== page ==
How to use sqlcounter to disconnect a user after reaching the daily quota?

Nathan Ward lists+freeradius at
Fri Dec 29 10:19:32 CET 2017

> On 29/12/2017, at 9:38 PM, Houman <houmie at> wrote:
> Dear Nathan,
> Thank you very much for the comprehensive answer. I must admit, I'm fairly
> new to Freeradius.
> FYI my NAS is StrongSwan and it seems to be supporting CoA:
> <>

No problem, and great!

> I'm happy to use rlm_sqlcounter, if it makes it easier. You are right in
> saying I'm using sql accounting anyway. I just double checked and I can see
> Octlets inside Radacc table. So that's good news.
> But looking at the example you posted, it is a bit confusing to me.
> e.g. if I'm looking at the function sqlcounter chillispot_max_bytes_monthly
> { ... }
> Is the function chillispot_max_bytes_monthly called from some other place?
> How do I set this up?

It is an rlm_sqlcounter instance, which you can call from your RADIUS config in an authorize section. You’d call it something more meaningful to your environment - use that only as inspiration.

> You mentioned to look at the Reply-Name and set it to something
> recognisable for later processing. In this case above, it is set to
> ChilliSpot-Max-Total-Octets.
> But I don't quite understand what you mean by checking if it's set? I
> suppose the function chillispot_max_bytes_monthly above would somehow be
> called for each user and as soon as the condition of max_bytes_month is
> met, then it should trigger the COA, correct? Do you happen to have an
> example for this case, which I could take on and study?

I may have led you astray here, it’s a few years since I’ve used sqlcounter. It can only be called in the authorize section (the documentation says it can be called in accounting, but that does not match the code). My intent was that you would call it in the accounting section for each Interim Update, and if it was zero (or close to zero) you could CoA to disconnect the user. That won’t work, as this module can’t be called in accounting.

> Regarding your third and simplest solution, which is using SQL xlat to return
> a boolean flag if the user is over the limit. Yes, that is certainly
> possible. I suppose I have to use the Octlets fields to calculate it myself
> in xlat? Do you have any example or documentation how to do that?

Yes - but you’d need to calculate it yourself with the sqlcounter implementation as well. I had a look closer, I think those chillispot examples are quite flawed when calculating data usage - they are fine for time usage, but for data usage they use seconds as part of the math, which is obviously bogus.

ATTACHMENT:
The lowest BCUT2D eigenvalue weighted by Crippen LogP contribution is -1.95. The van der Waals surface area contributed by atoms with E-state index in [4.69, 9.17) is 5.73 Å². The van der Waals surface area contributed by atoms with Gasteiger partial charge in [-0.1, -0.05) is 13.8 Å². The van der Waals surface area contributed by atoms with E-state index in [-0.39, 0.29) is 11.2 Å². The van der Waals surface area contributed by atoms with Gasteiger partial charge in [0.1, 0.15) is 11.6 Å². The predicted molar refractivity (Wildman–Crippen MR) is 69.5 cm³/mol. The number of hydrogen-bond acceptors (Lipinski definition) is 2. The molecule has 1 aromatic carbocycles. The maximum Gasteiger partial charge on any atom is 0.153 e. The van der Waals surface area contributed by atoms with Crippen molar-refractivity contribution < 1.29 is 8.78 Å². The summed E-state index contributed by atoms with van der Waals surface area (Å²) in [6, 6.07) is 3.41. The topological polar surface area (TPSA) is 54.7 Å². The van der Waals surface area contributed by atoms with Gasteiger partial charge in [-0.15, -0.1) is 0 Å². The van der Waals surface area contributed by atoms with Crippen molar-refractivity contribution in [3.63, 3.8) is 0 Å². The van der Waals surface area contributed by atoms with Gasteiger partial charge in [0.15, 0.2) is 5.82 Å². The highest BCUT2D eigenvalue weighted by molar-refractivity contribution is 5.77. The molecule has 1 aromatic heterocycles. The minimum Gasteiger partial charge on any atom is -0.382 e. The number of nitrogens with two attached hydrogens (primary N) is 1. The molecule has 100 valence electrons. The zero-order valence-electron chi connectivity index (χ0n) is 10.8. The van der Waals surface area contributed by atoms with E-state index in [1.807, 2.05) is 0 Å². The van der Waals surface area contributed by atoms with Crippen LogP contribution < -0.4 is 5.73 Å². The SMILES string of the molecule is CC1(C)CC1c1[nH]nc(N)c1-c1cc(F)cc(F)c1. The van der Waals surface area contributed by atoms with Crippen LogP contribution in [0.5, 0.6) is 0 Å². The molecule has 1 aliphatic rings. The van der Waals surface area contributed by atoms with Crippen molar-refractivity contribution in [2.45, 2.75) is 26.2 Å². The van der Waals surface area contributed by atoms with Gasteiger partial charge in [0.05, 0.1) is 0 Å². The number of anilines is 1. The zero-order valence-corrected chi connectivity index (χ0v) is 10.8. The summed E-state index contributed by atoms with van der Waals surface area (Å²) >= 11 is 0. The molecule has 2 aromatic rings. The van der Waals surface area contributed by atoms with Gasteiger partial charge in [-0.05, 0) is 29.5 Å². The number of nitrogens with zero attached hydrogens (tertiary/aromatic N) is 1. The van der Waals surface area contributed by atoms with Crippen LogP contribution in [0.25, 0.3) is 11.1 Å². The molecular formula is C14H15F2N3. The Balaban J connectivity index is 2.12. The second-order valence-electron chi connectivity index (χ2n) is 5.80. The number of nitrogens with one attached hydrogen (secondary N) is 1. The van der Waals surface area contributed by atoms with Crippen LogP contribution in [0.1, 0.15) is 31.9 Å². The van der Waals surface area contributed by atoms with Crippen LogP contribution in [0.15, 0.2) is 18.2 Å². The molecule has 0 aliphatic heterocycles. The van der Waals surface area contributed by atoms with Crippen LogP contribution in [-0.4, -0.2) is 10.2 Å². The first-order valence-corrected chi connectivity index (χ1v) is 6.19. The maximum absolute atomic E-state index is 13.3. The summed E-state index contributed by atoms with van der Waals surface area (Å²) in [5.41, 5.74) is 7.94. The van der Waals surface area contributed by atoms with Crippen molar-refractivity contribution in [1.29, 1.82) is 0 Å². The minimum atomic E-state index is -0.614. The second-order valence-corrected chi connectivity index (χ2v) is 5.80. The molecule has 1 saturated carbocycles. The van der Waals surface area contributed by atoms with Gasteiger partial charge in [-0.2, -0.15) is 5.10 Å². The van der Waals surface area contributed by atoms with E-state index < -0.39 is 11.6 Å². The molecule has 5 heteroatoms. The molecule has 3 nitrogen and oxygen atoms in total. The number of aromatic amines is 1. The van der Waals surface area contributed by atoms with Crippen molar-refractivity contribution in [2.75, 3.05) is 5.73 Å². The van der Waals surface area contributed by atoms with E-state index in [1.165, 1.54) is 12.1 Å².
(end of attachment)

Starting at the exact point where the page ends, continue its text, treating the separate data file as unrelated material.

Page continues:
1) Look up the user somewhere, store the max permitted usage in Tmp-Integer-1 - or set it statically if the limit is the same for all users
2) Look up the radacct table and get the usage in the current time period. Store that in Tmp-Integer-2
3) If Tmp-Integer-2 > Tmp-Integer-1, CoA the user

As with all these examples, you will need to look in to corner cases where the logic will fail. For example, by default, FreeRADIUS will UPDATE the radacct table, rather than INSERT. This means if you have long running sessions (i.e. longer than 1 day, or over a day boundary), you won’t be able to tell if the data usage from SQL queries is from today, or from yesterday, or from some other day in the past. This would make users disconnect ever time their daily limit was reached, even if their usage was spread over several days.

Couple of ways to solve that, off the top of my head:
1) INSERT always rather than UPDATE - you’ll need to make sure you clean up old data, as this is a row for every start/update/stop. You also will have trouble with logic in other areas potentially.
2) Have the SQL UPDATE include an additional column for Acct-Output-Octets which is updated ONLY in the first update of each day, and use this to calculate usage today.
3) Use a trigger to update another table on UPDATE/INSERT, with Acct-Output-Octets for the start of the current day. This is similar to (2) but using a trigger and a second table.

There are a lot of ways to solve this problem - how exactly really depends on your skills/environment I’d say.

Nathan Ward

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